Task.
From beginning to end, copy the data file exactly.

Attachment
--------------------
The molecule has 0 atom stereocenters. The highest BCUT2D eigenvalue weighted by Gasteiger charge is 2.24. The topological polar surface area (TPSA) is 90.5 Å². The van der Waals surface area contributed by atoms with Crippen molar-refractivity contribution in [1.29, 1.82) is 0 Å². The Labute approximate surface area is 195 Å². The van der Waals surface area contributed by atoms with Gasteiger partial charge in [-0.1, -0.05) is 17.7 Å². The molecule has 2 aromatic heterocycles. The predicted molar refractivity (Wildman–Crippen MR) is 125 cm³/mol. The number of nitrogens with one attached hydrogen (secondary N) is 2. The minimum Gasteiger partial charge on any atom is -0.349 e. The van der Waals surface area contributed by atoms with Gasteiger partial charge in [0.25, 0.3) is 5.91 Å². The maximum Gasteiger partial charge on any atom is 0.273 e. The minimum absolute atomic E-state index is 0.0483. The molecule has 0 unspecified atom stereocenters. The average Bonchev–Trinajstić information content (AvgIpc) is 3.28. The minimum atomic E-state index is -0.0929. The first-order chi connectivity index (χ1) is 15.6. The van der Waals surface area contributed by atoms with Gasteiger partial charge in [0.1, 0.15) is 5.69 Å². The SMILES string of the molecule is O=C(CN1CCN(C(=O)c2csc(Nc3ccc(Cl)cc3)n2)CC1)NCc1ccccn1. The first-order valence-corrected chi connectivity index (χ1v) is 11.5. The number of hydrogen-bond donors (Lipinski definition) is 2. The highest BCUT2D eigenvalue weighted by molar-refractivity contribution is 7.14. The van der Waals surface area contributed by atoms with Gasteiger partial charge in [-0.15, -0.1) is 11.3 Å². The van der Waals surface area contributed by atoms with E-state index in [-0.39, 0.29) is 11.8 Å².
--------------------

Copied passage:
The molecule has 0 atom stereocenters. The highest BCUT2D eigenvalue weighted by Gasteiger charge is 2.24. The topological polar surface area (TPSA) is 90.5 Å². The van der Waals surface area contributed by atoms with Crippen molar-refractivity contribution in [1.29, 1.82) is 0 Å². The Labute approximate surface area is 195 Å². The van der Waals surface area contributed by atoms with Gasteiger partial charge in [-0.1, -0.05) is 17.7 Å². The molecule has 2 aromatic heterocycles. The predicted molar refractivity (Wildman–Crippen MR) is 125 cm³/mol. The number of nitrogens with one attached hydrogen (secondary N) is 2. The minimum Gasteiger partial charge on any atom is -0.349 e. The van der Waals surface area contributed by atoms with Gasteiger partial charge in [0.25, 0.3) is 5.91 Å². The maximum Gasteiger partial charge on any atom is 0.273 e. The minimum absolute atomic E-state index is 0.0483. The molecule has 0 unspecified atom stereocenters. The average Bonchev–Trinajstić information content (AvgIpc) is 3.28. The minimum atomic E-state index is -0.0929. The first-order chi connectivity index (χ1) is 15.6. The van der Waals surface area contributed by atoms with Gasteiger partial charge in [0.1, 0.15) is 5.69 Å². The SMILES string of the molecule is O=C(CN1CCN(C(=O)c2csc(Nc3ccc(Cl)cc3)n2)CC1)NCc1ccccn1. The first-order valence-corrected chi connectivity index (χ1v) is 11.5. The number of hydrogen-bond donors (Lipinski definition) is 2. The highest BCUT2D eigenvalue weighted by molar-refractivity contribution is 7.14. The van der Waals surface area contributed by atoms with Gasteiger partial charge in [-0.15, -0.1) is 11.3 Å². The van der Waals surface area contributed by atoms with E-state index in [-0.39, 0.29) is 11.8 Å².